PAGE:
One of the really bright spots in the investment universe over the last few years has been the high-yield bond market.
Since rates began falling in the wake of the 2008 financial crisis, global demand for higher-yielding assets has been steadily rising. This demand has outstripped supply to drive prices higher and yields lower. At this point, after four years of a bull market in the asset class, it’s reasonable to ask if high-yield bond buyers are still being adequately rewarded for their investment risk. Based on a review of key statistical data, along with our conversations with key bond market players, we’re willing to suggest they are, at least to a degree. Here’s why we think signs point to a marginally positive outlook for the broader non-investment grade asset class.
From a fundamental perspective, the financial strength of issuing companies within the U.S. high-yield market remains fairly strong. Strong enough, in fact, that the 12-month rolling default rate in the high-yield market has remained around a historically low 2% since 2008. Not surprisingly, issuers in the space have taken advantage of their solid balance sheets to refinance pre-2008 debt at today’s significantly lower rates. This debt restructuring is somewhat of a double-edged sword for investors, of course, in that the lower annual debt service decreases the likelihood of default but at the same time results in smaller coupon payments.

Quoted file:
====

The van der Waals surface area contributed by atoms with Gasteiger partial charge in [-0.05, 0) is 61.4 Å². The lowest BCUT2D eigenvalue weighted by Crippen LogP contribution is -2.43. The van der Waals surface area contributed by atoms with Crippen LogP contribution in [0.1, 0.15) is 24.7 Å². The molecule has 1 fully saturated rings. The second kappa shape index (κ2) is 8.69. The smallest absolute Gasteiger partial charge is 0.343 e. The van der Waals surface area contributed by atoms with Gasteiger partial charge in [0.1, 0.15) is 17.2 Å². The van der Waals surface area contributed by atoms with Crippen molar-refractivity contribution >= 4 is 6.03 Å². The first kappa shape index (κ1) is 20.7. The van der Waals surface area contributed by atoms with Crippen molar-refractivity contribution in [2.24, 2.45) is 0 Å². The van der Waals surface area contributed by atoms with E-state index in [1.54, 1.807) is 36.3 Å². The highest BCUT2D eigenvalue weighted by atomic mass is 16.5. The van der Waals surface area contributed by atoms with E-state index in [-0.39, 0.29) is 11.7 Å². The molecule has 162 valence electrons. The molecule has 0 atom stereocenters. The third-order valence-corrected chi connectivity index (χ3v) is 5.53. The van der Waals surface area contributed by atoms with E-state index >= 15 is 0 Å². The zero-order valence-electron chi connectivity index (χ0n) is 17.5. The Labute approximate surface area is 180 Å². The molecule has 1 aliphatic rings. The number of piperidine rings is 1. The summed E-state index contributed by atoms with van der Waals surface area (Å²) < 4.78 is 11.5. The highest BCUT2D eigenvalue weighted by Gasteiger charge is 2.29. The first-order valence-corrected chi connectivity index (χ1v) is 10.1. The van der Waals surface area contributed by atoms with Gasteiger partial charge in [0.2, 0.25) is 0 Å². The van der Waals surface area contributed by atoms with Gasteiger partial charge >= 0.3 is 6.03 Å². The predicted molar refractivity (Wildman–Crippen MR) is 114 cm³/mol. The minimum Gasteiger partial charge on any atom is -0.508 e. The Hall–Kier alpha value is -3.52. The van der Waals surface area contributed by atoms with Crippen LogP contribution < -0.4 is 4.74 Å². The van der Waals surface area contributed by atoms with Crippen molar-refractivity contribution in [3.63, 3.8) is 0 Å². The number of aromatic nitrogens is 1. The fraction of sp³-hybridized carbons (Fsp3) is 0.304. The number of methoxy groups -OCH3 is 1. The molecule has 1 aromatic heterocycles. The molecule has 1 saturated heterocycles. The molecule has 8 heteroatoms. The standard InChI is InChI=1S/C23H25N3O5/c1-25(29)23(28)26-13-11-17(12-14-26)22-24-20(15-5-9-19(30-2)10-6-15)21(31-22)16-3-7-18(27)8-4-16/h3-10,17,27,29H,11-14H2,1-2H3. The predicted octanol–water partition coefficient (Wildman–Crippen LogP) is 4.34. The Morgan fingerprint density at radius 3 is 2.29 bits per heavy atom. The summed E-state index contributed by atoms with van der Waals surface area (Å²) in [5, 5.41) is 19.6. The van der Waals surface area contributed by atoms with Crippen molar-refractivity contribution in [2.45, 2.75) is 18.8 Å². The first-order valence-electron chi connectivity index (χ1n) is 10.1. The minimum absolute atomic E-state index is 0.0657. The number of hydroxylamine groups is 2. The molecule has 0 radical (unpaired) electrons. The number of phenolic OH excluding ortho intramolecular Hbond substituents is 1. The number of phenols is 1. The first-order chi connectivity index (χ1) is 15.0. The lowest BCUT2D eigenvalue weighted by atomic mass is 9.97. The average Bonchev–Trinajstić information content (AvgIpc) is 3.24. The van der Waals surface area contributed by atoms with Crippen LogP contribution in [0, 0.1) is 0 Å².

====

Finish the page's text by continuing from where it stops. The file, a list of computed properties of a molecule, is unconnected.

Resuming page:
In the meantime, low levels of merger and acquisition activity have been supportive of these quality fundamentals. In general, M&A activity creates additional bond supply but it means shakier balance sheets as well. Interestingly, despite high levels of anticipation, deal levels remain historically low.
So given its reasonably strong fundamentals, what is the relative value of the high-yield market versus its investment-grade competition? The answer is positive but mixed. The chart below shows the Barclays U.S. Corporate High Yield Index’s option adjusted spread (OAS) over similar maturity Treasuries and yield-to-worst (YTW) over the past two decades. An examination of the chart shows that the high-yield OAS has fallen from a whopping 1,800 basis points at the height of the 2008 crisis to just over 450 basis points today, very near the median level of spreads over the last 20 years. Since spreads over Treasuries have moved and remained lower for years at a time, it can be inferred there is some room for further spread compression and capital gains for high yields going forward.